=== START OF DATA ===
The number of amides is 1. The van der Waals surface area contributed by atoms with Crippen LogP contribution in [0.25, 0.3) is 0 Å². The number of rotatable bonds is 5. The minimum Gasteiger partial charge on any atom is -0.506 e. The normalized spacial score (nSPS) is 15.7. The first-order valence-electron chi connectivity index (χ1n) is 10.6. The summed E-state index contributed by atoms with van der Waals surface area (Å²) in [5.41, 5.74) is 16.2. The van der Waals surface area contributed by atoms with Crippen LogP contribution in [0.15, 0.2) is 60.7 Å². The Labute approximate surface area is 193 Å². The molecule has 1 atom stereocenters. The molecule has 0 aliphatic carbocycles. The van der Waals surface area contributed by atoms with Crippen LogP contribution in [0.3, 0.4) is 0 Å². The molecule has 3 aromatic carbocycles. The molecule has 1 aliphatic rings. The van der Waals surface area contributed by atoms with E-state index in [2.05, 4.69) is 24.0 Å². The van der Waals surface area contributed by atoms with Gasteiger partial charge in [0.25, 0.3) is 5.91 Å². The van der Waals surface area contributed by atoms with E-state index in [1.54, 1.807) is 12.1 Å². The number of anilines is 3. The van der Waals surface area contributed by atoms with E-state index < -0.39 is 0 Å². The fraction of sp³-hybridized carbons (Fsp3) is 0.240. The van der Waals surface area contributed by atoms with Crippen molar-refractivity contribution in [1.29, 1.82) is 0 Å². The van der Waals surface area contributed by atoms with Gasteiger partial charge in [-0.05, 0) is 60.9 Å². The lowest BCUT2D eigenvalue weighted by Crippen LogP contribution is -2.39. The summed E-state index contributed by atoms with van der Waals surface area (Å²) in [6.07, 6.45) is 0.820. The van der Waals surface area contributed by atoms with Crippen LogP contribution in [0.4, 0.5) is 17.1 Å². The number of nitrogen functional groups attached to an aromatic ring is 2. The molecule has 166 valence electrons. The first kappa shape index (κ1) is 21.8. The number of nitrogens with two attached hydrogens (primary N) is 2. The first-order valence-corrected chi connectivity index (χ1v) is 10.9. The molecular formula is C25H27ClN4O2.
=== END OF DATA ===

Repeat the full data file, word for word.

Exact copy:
The number of amides is 1. The van der Waals surface area contributed by atoms with Crippen LogP contribution in [0.25, 0.3) is 0 Å². The number of rotatable bonds is 5. The minimum Gasteiger partial charge on any atom is -0.506 e. The normalized spacial score (nSPS) is 15.7. The first-order valence-electron chi connectivity index (χ1n) is 10.6. The summed E-state index contributed by atoms with van der Waals surface area (Å²) in [5.41, 5.74) is 16.2. The van der Waals surface area contributed by atoms with Crippen LogP contribution in [0.15, 0.2) is 60.7 Å². The Labute approximate surface area is 193 Å². The molecule has 1 atom stereocenters. The molecule has 0 aliphatic carbocycles. The van der Waals surface area contributed by atoms with Crippen LogP contribution in [0.3, 0.4) is 0 Å². The molecule has 3 aromatic carbocycles. The molecule has 1 aliphatic rings. The van der Waals surface area contributed by atoms with E-state index in [2.05, 4.69) is 24.0 Å². The van der Waals surface area contributed by atoms with Gasteiger partial charge in [0.25, 0.3) is 5.91 Å². The van der Waals surface area contributed by atoms with E-state index in [1.54, 1.807) is 12.1 Å². The number of anilines is 3. The van der Waals surface area contributed by atoms with E-state index < -0.39 is 0 Å². The fraction of sp³-hybridized carbons (Fsp3) is 0.240. The van der Waals surface area contributed by atoms with Crippen molar-refractivity contribution in [1.29, 1.82) is 0 Å². The van der Waals surface area contributed by atoms with Gasteiger partial charge in [-0.05, 0) is 60.9 Å². The lowest BCUT2D eigenvalue weighted by Crippen LogP contribution is -2.39. The summed E-state index contributed by atoms with van der Waals surface area (Å²) in [6.07, 6.45) is 0.820. The van der Waals surface area contributed by atoms with Crippen LogP contribution in [0.4, 0.5) is 17.1 Å². The number of nitrogen functional groups attached to an aromatic ring is 2. The molecule has 166 valence electrons. The first kappa shape index (κ1) is 21.8. The number of nitrogens with two attached hydrogens (primary N) is 2. The first-order valence-corrected chi connectivity index (χ1v) is 10.9. The molecular formula is C25H27ClN4O2.